When you consider his career and accomplishments, it makes no sense that Sleepy LaBeef is tilling the back forty of America's musical consciousness. After all, his resumé includes prolific stints on labels that virtually birthed rock and roll, such as Starday and Sun. His Fifties peers and labelmates include George Jones, Roy Orbison, Buddy Holly, Charlie Feathers, Carl Perkins and a Memphis truck driver and mama's boy by the name of Presley. Over the past five decades he's also produced enough material to fill a parade of cattle cars. Today he continues to perform more than 200 nights a year in the U.S. and abroad and has become one of Europe's most treasured rockabilly artists, playing to crowds that occasionally approach six digits. It's a legacy as large as LaBeef's 6'6", 300-pound frame and his baritone voice that vibrates the air like an alligator bellowing across a moonlit swamp.
Still, for all but the most learned students of early American music, Sleepy LaBeef remains an undiscovered pleasure -- despite a nickname that makes Presley's "King" handle seem downright proletarian. "They call me the Human Jukebox," LaBeef says, in a voice like a good ol' boy version of James Earl Jones's. LaBeef has earned the title by learning -- and remembering -- an almost mythical number of songs that cover a variety of genres.
So just how many tunes are stored on LaBeef's mental hard drive? "Oh, people have asked me that, but I really don't know for sure," he says. "They've estimated it at about five or six thousand songs or so, but I don't count them. Sometimes I'll be performing and I'll think of three or four songs that I haven't performed in years, and I'll just break into them. So I don't forget 'em."
His title, LaBeef says, came about "because I appreciated so many people and the directions they were coming from. It's like food with me -- I like a variety and I've tried a lot of it." He holds a weakness "for real rhythmic stuff, the foot-stomping, hand-clapping stuff that naturally makes people feel better," and many of these tunes are played in bits and pieces, in medleys that can stretch for the better part of a set -- sets, he points out, that come to life without the crutch of song lists or preplanning.
"The whole premise of his show is that he ad-libs it," says Bob Timmers, curator of the Rockabilly Hall of Fame, a cyber-shrine (www.rockabillyhall.com) to performers famous and obscure in the rockabilly realm. "He comes on stage and he'll say to the band, 'I'll be in the key of A for a while,' and that's it. He just rears back and fires and comes on just like a train. He nails you to the wall with whatever he feels like playing. It might be Hank Williams or an old blues tune or gospel. It's amazing." Timmers makes no bones about just where LaBeef ranks in the 'billy pantheon. "I think he's the most unsung rockabilly artist there is," Timmers says. "I can't think of anybody more authentic, who's gone all these years without changing and never gotten the recognition he deserved. And he's still in the trenches today."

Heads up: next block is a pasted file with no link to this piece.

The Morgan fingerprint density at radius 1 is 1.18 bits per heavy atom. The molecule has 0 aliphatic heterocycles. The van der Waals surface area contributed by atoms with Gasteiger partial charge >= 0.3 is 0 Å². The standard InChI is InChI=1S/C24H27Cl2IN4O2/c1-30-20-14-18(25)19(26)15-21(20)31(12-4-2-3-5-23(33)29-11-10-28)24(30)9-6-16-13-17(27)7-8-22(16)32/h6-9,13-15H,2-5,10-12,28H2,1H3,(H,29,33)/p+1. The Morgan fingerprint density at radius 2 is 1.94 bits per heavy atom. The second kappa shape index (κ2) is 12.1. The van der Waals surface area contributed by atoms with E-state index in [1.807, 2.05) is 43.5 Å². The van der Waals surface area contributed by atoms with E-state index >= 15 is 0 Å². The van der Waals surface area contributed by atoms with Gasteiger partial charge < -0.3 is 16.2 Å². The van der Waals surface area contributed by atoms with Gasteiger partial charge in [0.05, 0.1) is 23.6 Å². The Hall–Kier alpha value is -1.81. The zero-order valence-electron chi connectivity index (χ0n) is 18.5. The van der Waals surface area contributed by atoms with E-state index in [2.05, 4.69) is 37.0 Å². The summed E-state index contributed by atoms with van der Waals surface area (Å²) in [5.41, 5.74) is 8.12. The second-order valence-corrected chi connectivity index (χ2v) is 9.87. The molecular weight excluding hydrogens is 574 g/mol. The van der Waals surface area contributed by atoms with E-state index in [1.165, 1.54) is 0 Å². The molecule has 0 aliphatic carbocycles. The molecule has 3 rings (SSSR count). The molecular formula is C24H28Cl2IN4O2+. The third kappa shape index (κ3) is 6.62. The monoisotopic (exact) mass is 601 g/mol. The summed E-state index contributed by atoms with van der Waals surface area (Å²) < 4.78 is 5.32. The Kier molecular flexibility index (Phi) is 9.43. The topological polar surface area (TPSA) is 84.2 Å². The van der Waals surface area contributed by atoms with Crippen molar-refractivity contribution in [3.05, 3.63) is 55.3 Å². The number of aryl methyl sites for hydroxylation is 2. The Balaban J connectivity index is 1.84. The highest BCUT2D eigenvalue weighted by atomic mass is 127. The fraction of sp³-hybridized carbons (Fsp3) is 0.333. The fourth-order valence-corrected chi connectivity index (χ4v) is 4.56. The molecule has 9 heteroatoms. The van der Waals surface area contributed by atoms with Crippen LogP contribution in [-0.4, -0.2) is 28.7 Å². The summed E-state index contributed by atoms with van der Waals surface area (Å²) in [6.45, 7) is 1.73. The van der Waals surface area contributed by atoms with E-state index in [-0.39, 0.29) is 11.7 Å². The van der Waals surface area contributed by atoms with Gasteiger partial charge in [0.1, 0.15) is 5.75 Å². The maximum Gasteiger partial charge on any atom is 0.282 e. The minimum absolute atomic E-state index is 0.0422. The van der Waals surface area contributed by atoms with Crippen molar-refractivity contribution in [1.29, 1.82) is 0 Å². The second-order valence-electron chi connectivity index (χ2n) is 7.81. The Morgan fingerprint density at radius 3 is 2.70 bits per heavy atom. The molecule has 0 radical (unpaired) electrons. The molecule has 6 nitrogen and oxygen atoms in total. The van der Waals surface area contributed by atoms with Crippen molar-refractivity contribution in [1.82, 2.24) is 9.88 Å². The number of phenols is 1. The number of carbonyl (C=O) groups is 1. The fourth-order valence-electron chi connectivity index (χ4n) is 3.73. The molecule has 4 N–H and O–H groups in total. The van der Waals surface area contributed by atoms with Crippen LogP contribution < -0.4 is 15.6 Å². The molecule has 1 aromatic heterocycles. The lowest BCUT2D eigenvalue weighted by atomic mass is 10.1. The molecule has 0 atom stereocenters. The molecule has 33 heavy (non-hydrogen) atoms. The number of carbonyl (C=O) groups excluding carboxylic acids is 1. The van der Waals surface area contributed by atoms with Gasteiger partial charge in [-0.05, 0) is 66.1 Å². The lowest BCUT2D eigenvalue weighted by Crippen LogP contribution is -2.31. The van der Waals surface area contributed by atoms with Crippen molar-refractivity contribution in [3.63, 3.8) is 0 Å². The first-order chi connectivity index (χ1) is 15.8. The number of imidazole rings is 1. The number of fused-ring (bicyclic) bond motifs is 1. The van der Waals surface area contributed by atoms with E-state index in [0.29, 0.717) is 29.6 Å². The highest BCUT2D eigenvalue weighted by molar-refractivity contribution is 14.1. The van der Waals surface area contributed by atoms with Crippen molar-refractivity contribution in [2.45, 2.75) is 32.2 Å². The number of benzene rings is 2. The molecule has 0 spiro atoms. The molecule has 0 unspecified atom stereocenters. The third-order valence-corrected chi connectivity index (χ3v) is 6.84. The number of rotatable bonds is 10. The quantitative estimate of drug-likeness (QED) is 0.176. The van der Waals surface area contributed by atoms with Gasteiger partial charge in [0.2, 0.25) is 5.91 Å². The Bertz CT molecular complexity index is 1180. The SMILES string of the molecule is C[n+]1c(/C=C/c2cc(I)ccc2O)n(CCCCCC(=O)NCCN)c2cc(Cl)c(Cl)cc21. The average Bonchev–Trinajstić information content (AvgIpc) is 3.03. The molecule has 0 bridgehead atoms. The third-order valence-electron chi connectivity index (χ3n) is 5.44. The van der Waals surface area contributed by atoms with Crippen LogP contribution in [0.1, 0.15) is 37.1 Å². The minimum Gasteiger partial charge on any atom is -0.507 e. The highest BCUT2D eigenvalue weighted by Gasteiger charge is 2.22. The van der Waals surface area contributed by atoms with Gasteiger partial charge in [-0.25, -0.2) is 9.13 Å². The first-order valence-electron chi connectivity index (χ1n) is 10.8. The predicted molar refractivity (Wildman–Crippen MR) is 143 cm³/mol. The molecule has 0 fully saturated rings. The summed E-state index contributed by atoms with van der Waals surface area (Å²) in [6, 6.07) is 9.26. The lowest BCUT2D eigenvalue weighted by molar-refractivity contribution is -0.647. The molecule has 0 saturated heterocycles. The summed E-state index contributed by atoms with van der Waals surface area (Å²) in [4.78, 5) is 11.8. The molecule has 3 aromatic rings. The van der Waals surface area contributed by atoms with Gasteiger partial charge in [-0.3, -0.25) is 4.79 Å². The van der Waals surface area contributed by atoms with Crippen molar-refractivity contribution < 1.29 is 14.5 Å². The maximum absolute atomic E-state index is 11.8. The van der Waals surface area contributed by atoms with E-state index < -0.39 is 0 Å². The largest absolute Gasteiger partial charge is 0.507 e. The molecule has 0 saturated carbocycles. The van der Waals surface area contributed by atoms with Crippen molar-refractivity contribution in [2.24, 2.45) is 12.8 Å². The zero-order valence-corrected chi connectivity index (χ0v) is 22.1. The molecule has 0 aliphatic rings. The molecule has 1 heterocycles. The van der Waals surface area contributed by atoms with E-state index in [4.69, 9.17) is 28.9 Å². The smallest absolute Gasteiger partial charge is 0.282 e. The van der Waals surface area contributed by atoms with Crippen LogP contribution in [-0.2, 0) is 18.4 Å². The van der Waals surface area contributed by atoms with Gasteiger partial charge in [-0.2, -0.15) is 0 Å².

LaBeef, branded "Sleepy" as a kid because of his heavy-lidded drowsy-looking countenance, was born in 1935 in Smackover, Arkansas. Settled by French-speaking immigrants, the town was originally named Sumac Covert but underwent a name change when oil workers who later populated the town had trouble pronouncing the name. LaBeef himself would undergo a similar moniker makeover. His original family name of LaBoeuf had already been hybridized to LaBeff; Sleepy became LaBeef at the insistence of an early manager who deemed LaBeff too awkward for mass consumption.
LaBeef spent his childhood days assisting his father with farming duties, his nights by the radio, soaking up the music of the nation in the days when radio was a verdant musical landscape. Blues, bluegrass, country, western swing and gospel all made their way into LaBeef's psyche. "We didn't have TV back then," LaBeef recalls, "so we grew up listening to the radio. But you know, it was so good back then we could visualize it, we could almost see those guys working."
In his early teens he traded a .22 rifle for his brother's guitar. In his late teens he relocated to Houston and earned his keep by singing gospel music and working odd jobs. After forming his own rockabilly bands, he recorded his first sides for various small-time labels before signing with Starday in 1957. His early material comprises a wealth of seminal pre-rock that echoes the Sun-era sides of Elvis, the wildcat energy of artists like Vincent and the countrified riches of Ernest Tubb, Johnny Cash and others. He inked with Columbia in 1964, and in 1969 he recorded for Plantation, scoring a few modest hits but no smashes. He spent much of the Seventies on Sun Records, where his output included the Bull's Night Out and Western Gold full-lengths. (These platters and much of LaBeef's early work can be found on a pair of new LaBeef compilation CDs on the Collectibles imprint. Numerous import compilations also document his rich output.)